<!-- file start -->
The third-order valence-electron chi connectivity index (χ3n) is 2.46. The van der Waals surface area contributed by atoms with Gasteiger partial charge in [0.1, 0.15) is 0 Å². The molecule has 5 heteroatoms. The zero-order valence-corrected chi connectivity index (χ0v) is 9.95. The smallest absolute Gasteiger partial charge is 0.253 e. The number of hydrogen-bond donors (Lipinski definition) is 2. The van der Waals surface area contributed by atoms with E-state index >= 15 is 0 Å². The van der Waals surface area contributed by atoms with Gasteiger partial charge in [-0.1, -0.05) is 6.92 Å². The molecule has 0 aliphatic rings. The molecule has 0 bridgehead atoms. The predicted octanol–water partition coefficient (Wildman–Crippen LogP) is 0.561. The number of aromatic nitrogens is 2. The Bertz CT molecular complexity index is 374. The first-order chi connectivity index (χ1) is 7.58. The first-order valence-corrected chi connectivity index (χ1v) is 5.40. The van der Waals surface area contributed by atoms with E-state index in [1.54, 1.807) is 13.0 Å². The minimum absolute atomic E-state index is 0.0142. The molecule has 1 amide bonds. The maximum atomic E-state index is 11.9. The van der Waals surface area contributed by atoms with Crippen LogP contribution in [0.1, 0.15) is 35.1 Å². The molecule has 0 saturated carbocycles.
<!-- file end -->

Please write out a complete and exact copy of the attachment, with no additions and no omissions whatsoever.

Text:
The third-order valence-electron chi connectivity index (χ3n) is 2.46. The van der Waals surface area contributed by atoms with Gasteiger partial charge in [0.1, 0.15) is 0 Å². The molecule has 5 heteroatoms. The zero-order valence-corrected chi connectivity index (χ0v) is 9.95. The smallest absolute Gasteiger partial charge is 0.253 e. The number of hydrogen-bond donors (Lipinski definition) is 2. The van der Waals surface area contributed by atoms with E-state index >= 15 is 0 Å². The van der Waals surface area contributed by atoms with Gasteiger partial charge in [-0.1, -0.05) is 6.92 Å². The molecule has 0 aliphatic rings. The molecule has 0 bridgehead atoms. The predicted octanol–water partition coefficient (Wildman–Crippen LogP) is 0.561. The number of aromatic nitrogens is 2. The Bertz CT molecular complexity index is 374. The first-order chi connectivity index (χ1) is 7.58. The first-order valence-corrected chi connectivity index (χ1v) is 5.40. The van der Waals surface area contributed by atoms with E-state index in [1.54, 1.807) is 13.0 Å². The minimum absolute atomic E-state index is 0.0142. The molecule has 1 amide bonds. The maximum atomic E-state index is 11.9. The van der Waals surface area contributed by atoms with Crippen LogP contribution in [0.1, 0.15) is 35.1 Å². The molecule has 0 saturated carbocycles.